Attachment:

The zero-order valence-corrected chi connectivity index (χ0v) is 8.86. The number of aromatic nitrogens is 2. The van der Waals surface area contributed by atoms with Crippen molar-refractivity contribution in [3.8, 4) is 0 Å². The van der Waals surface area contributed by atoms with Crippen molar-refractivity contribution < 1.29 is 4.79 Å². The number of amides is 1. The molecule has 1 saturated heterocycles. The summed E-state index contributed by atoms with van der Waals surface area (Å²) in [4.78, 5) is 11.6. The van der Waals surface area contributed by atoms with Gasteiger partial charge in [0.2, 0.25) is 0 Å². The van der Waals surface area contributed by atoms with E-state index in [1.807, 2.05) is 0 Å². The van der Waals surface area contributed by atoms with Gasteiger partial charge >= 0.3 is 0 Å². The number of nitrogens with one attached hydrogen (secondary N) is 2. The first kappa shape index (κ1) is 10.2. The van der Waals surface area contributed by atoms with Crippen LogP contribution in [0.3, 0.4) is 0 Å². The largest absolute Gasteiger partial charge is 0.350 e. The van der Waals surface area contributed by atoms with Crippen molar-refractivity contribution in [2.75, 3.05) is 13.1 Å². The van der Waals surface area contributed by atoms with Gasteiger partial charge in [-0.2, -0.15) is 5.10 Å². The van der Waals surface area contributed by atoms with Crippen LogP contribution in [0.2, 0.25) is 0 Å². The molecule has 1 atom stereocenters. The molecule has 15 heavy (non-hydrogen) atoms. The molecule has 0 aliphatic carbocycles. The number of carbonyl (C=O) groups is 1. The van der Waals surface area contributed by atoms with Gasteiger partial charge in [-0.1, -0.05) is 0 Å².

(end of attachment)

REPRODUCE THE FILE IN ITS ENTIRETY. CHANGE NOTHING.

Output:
The zero-order valence-corrected chi connectivity index (χ0v) is 8.86. The number of aromatic nitrogens is 2. The van der Waals surface area contributed by atoms with Crippen molar-refractivity contribution in [3.8, 4) is 0 Å². The van der Waals surface area contributed by atoms with Crippen molar-refractivity contribution < 1.29 is 4.79 Å². The number of amides is 1. The molecule has 1 saturated heterocycles. The summed E-state index contributed by atoms with van der Waals surface area (Å²) in [4.78, 5) is 11.6. The van der Waals surface area contributed by atoms with Gasteiger partial charge in [0.2, 0.25) is 0 Å². The van der Waals surface area contributed by atoms with E-state index in [1.807, 2.05) is 0 Å². The van der Waals surface area contributed by atoms with Gasteiger partial charge >= 0.3 is 0 Å². The number of nitrogens with one attached hydrogen (secondary N) is 2. The first kappa shape index (κ1) is 10.2. The van der Waals surface area contributed by atoms with Crippen LogP contribution in [0.3, 0.4) is 0 Å². The largest absolute Gasteiger partial charge is 0.350 e. The van der Waals surface area contributed by atoms with Crippen molar-refractivity contribution in [2.75, 3.05) is 13.1 Å². The van der Waals surface area contributed by atoms with Gasteiger partial charge in [-0.2, -0.15) is 5.10 Å². The van der Waals surface area contributed by atoms with Crippen LogP contribution in [0.2, 0.25) is 0 Å². The molecule has 1 atom stereocenters. The molecule has 15 heavy (non-hydrogen) atoms. The molecule has 0 aliphatic carbocycles. The number of carbonyl (C=O) groups is 1. The van der Waals surface area contributed by atoms with Gasteiger partial charge in [-0.1, -0.05) is 0 Å².